A few months later, in his videotaped address to the international conference on Rohingya genocide at the Norwegian Nobel Institute in Oslo, Soros said: “In Aung Mingalar, I heard the echoes of my childhood. You see, in 1944, as a Jew in Budapest, I too was a Rohingya. Much like the Jewish ghettos set up by Nazis around Eastern Europe during World War II, Aung Mingalar has become the involuntary home to thousands of families who once had access to health care, education and employment.”
To be sure, vast mass extermination sites, gas chambers and crematoriums are unparalleled. But it is the gradual, systematic process of priming the targeted ethnic, racial, religious or national group for intentional destruction that is prevalent in all genocides. It starts with an act of framing a human community, with their distinct group identity, typically vulnerable and weak, as “a virus”.
A Buddhist humanist from Burma, Maung Zarni is a member of the TRANSCEND Network for Peace Development Environment, former Visiting Lecturer with Harvard Medical School, specializing in racism and violence in Burma and Sri Lanka, and Non-resident Scholar in Genocide Studies with Documentation Center – Cambodia. Zarni is coordinator for Strategic Affairs for Free Rohingya Coalition and an adviser to the European Centre for the Study of Extremism, Cambridge, UK. His analyses have appeared in leading newspapers including the New York Times, The Guardian and the Times. Among his academic publications on Rohingya genocide are The Slow-Burning Genocide of Myanmar’s Rohingyas (Pacific Rim Law and Policy Journal), An Evolution of Rohingya Persecution in Myanmar: From Strategic Embrace to Genocide, (Middle East Institute, American University), and Myanmar’s State-directed Persecution of Rohingyas and Other Muslims (Brown World Affairs Journal). He co-authored, with Natalie Brinham, Essays on Myanmar Genocide. Zarni holds a PhD (U Wisconsin at Madison) and a MA (U California), and has held various teaching, research and visiting fellowships at the universities in Asia, Europe and USA including Oxford, LSE, UCL Institute of Education) , National-Louis, Malaya, and Brunei. He is the recipient of the “Cultivation of Harmony” award from the Parliament of the World’s Religions (2015).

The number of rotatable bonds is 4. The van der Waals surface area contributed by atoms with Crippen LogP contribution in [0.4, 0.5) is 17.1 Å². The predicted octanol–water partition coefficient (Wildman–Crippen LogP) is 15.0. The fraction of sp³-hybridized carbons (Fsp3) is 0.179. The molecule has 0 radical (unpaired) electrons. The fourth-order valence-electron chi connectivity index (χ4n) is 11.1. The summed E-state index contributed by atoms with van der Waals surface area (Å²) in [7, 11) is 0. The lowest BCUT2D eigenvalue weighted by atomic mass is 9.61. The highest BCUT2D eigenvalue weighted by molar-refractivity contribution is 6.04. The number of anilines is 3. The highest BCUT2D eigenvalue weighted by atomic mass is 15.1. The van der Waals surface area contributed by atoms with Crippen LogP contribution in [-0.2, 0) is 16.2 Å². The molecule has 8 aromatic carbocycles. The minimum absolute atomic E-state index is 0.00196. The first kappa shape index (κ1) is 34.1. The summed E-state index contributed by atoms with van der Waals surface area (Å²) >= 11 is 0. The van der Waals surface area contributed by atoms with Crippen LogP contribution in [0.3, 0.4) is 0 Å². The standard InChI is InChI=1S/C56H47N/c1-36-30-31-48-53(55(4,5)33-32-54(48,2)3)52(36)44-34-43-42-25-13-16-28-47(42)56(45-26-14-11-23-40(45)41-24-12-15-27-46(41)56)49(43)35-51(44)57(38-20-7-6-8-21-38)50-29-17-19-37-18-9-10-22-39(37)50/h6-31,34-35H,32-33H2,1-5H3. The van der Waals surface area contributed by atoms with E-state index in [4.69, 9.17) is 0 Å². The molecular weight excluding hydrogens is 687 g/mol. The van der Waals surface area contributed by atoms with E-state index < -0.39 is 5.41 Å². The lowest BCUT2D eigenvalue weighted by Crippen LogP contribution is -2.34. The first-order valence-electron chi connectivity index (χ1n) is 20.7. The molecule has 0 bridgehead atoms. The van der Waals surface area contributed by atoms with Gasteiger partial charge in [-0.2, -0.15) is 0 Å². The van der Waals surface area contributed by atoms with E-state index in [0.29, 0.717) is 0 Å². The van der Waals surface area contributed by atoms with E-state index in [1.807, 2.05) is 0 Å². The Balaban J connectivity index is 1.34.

Tags: Asia, Aung San Suu Kyi, Auschwitz, Bangladesh, Buddhism, Burma, Cultural violence, Direct violence, Ethnic Cleansing, Free Rohingya Coalition, Genocide, History, Human Rights, International Court of Justice, Justice, Maung Zarni, Myanmar, Racism, Religion, Rohingya, Social justice, Structural violence, United Nations